Just when you thought we hit capacity with all the different types of optimization that are required in modern marketing, along comes App Store Optimization (ASO).
Now along with optimizing conversion rates and search engine performance, we need to worry about how to get a mobile app ranked well in various app marketplaces.
But what exactly is ASO? Who needs to learn its core principles? And should most marketers be worried about figuring it out?
In this article I’m going to walk you through an overview of what ASO is, including the key components of a good ASO strategy. Then we’ll identify which marketers can benefit from learning this optimization technique (hint: most of us need to learn it).
Basics of App Store Optimization (ASO)
Like its predecessor SEO, ASO relies heavily on keywords.
This means that in order to affect your app’s rankings you need to have a solid understanding of the terms that people would use to look for it when performing a search in an app store.
If you’re unfamiliar with how to conduct keyword research, I highly recommend taking some time to review Chapter 5 of Moz’s Beginner’s Guide to SEO: Keyword Research.
They’ve been helping people get SEO right for years, and they can show exactly how to identify the keywords your audience is using.
Keywords in the Title of Your App
Once your keywords are set, it’s time to incorporate the most important into the title of your app.
Take your time over this step, because you won’t want to go back and change the title of your app later on if it has any traction whatsoever.
Of course, the debate here is whether it’s more important to have a catchy, memorable title OR one that includes an important keyword. It’s a debate worth having, and it will ultimately depend on your niche and your competition.
But, keep in mind, apps that have a keyword in their title rank an average of 10.3% higher than those without a keyword in their title:
Other research indicates that having a keyword in your app title can improve your rank 80-100 spots, so if you can make it happen, get your primary keyword into the title.
The parallels with SEO continue. Just as a solid meta title and meta description help people trust your search result and click on it, a well designed and eye-catching app icon will drive more traffic to your app page.
Consider your audience and focus on their design preferences (not yours) when creating an icon. Don’t be afraid to test and iterate either.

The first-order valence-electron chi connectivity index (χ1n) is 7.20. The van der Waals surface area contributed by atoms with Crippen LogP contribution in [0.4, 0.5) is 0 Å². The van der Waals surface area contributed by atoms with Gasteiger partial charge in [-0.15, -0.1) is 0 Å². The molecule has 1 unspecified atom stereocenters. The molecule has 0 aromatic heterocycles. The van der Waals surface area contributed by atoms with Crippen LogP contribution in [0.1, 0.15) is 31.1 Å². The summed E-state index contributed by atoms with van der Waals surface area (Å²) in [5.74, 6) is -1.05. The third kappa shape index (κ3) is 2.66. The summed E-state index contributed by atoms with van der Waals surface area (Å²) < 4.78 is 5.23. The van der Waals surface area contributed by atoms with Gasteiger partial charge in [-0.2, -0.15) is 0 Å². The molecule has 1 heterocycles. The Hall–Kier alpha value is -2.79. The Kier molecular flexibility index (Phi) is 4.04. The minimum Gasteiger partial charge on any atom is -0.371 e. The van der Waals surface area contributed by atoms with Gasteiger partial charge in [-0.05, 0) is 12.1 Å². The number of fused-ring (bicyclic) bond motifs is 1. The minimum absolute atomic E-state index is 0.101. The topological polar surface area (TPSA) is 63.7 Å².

Once you get people onto your app page, you need to convince them that your product is worth their time.
Screenshots are the best (and possibly the only) way to do that effectively.
Make sure your screenshots:
- Illustrate interesting and useful parts of your app. The login page generally doesn’t qualify.
- Take advantage of the full limit available in each store (currently 8 for Google and 5 for Apple).
- Are high resolution.
- Include written explanations of what’s included.
Ratings and Reviews are Key
This is the most difficult part of ASO for new apps, because without users you won’t get ratings and reviews, and without ratings and reviews new users will be leery of trying your app.
Like any new product, you need to be extremely attentive to your early adopters and listen closely to their feedback (especially if it’s negative).
Respond personally to any and all comments, and be sure to let those with complaints know what you’re doing to fix the problem they encountered.
If you combine this ultra-responsive style with in-app encouragement to offer reviews, you can start to chip away at the “need reviews to get users/need users to get reviews” problem.
Differences in Optimizing for Each App Store
For the most part, you can use the same ASO best practices for both Apple App Store and Google Play, but there are a few differences.
Apptamin points out these three key distinctions:
- Google is now checking apps before publication, but the process is much faster than the Apple App Store. It is usually on the order of a few hours, while Apple can take a few days. This allows you to optimize your app faster.
- The keywords for your app are pulled from your description, not from a dedicated keyword field.
- Google gives you much more freedom, in terms of what you can include in your app promo video on the Google Play Store. Take advantage of this and get creative!
Google also parses keywords in your app description and uses it as your meta description. The first 167 characters will show up in search results, so be aware and include your keywords there as much as you naturally can.
Who Needs ASO Understanding
With mobile devices of all shapes and sizes becoming non-negotiable parts of our days, the importance of apps is growing all the time.
What that means is that there aren’t many marketers who are exempt from the need to learn more about ASO. While many of us won’t be spending the majority of our time worrying about app store rankings and user review percentages, there’s no denying that apps are becoming an increasingly significant part of digital marketing.
If you want to add a little extra sparkle to your digital marketing skillset, take the time to get familiar with ASO. Even if your current position doesn’t include marketing an app, it’s likely that a nonprofit, or your brother’s roommate’s cousin, has an app that they could use help with.
Take time to learn by doing, and you’ll have a leg up in one of the fastest digital marketing niches out there.
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